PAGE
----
As the cannabis industry in the Caribbean continues to move forward at a rapid pace, the Bahamas is set to become the latest country to join the trend.
Hubert Minnis, the country’s Prime Minister, received a long-awaited report from the Bahamas National Commission on Marijuana, which recommends legalizing adult use cannabis for people over the age of 21. And, after a national public education campaign, legalizing cannabis products for medical use from the age of 18. This report, sent to Minnis on January 21, has not been released to the public.
The National Commission was first established in 2018, tasked with consulting citizens and industry stakeholders, to make recommendations to the government regarding cannabis policy. However, the Commission suffered several delays throughout 2019 in part because of Hurricane Dorian.
Part of the Commission’s final report, which was reviewed by Cannabis Wire, also recommends the decriminalization of possession of up to an ounce of cannabis, along with the release of prisoners and the expunging of records for cannabis. The Commission’s work has been praised by Prime Minister Minnis, who said that the report would inform legislative reform that is a “matter of social justice,” adding that the country should no longer treat Bahamian cannabis users “as criminals.”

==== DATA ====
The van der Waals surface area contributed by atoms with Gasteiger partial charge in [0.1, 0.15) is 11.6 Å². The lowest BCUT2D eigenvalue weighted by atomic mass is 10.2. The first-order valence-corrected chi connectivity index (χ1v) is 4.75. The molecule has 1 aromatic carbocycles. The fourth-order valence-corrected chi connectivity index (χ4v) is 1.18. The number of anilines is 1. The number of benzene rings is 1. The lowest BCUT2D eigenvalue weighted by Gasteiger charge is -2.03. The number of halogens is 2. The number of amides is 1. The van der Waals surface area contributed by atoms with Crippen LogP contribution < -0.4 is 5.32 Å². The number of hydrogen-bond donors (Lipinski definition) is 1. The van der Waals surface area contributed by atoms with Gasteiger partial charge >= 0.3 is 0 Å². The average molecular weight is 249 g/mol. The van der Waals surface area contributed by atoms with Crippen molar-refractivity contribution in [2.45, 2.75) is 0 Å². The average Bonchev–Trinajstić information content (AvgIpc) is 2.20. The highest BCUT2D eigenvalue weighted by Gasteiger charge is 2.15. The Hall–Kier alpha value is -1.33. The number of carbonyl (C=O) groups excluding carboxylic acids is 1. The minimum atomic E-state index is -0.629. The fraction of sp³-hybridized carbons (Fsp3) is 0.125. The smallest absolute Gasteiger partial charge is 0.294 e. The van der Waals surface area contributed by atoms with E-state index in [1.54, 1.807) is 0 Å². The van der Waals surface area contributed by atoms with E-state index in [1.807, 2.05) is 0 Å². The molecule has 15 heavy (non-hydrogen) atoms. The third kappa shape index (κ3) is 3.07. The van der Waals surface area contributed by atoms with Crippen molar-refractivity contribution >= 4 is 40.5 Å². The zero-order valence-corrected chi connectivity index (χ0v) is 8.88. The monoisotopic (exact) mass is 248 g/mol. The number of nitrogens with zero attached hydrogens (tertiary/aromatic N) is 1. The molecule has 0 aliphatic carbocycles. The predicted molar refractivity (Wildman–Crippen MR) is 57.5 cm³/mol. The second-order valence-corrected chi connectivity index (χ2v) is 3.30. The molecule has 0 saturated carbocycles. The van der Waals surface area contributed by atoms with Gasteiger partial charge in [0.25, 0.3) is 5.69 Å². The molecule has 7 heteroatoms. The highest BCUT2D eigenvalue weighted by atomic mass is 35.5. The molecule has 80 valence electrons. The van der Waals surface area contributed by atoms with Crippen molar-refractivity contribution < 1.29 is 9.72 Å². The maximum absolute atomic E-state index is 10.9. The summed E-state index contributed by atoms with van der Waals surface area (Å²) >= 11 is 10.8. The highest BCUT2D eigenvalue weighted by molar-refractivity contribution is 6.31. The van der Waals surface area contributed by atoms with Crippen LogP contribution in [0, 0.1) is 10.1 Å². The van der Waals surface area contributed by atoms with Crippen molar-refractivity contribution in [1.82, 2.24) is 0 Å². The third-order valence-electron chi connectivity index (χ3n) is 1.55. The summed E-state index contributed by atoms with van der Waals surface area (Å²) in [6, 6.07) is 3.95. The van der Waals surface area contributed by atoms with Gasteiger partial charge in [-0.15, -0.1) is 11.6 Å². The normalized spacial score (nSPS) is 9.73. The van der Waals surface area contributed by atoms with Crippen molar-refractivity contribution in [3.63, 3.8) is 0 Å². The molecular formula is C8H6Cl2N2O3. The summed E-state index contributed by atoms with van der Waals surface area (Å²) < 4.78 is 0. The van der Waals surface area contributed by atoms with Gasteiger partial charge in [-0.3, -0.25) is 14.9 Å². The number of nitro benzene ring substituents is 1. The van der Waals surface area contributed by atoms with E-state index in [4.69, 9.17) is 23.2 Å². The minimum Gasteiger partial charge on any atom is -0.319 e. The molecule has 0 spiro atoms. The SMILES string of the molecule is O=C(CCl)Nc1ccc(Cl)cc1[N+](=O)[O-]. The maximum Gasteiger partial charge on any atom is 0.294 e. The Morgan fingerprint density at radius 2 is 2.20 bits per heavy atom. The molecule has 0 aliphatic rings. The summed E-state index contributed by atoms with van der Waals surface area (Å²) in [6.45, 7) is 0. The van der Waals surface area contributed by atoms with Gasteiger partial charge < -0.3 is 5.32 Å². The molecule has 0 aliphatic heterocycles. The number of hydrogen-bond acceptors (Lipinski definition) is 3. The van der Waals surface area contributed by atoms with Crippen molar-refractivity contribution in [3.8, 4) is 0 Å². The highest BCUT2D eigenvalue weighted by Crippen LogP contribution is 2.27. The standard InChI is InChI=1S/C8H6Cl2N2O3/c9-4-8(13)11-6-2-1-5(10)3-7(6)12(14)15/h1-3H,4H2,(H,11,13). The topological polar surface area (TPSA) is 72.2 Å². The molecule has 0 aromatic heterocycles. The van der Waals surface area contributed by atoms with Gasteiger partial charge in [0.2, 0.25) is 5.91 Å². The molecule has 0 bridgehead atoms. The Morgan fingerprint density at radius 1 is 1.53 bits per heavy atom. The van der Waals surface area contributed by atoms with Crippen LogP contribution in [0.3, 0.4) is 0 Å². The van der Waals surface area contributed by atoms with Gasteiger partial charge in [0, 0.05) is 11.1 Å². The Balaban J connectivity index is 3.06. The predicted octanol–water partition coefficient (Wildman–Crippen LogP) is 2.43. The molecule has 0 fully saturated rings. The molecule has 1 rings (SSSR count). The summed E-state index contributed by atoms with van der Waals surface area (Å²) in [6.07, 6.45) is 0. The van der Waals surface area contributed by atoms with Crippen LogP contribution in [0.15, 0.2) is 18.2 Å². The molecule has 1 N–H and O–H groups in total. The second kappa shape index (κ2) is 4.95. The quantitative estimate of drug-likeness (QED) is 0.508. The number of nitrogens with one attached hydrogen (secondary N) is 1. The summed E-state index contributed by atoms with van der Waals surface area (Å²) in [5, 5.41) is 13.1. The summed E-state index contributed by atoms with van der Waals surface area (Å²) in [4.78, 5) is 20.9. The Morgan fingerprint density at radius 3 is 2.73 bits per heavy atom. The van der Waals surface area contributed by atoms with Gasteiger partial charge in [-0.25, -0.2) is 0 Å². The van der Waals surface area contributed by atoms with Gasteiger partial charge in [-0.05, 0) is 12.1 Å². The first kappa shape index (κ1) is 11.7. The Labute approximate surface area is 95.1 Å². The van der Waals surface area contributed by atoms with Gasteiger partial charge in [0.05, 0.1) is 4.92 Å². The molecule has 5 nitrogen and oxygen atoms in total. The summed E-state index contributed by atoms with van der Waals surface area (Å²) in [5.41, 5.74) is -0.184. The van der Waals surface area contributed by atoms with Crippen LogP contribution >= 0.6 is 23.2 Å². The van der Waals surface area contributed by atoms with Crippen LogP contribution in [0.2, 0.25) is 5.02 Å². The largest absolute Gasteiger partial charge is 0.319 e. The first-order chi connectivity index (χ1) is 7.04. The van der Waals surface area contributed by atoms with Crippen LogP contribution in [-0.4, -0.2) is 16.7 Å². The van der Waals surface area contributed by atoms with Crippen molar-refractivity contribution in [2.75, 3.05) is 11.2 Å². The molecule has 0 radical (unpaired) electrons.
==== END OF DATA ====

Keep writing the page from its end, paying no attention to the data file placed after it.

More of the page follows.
“I support decriminalizing the possession of small amounts of marijuana and making the substance legal for medicinal and scientific use,” he said during a press conference.
Local entrepreneurs believe the Commission’s report, which requires Bahamians to control at least a 51% stake in all cannabis companies, would allow citizens the ability to gain a foothold in the Caribbean’s burgeoning cannabis industry. Some activists, however, have expressed concern that the industry would go the way of others in the region, which struggled to include indigenous and traditional farmers.
If the Commission’s proposal translates into legislation, the Bahamas could become the first country in the region to legalize adult-use cannabis. Even more limited reforms, like decriminalization and approval of home grown cannabis, would see the Bahamas joining other Caribbean countries, including Jamaica, Saint Vincent and the Grenadines, and Antigua and Barbuda. More recently, Trinidad and Tobago’s government decriminalized the possession of cannabis while Dominica and Saint Kitts and Nevis also move toward cannabis law reform.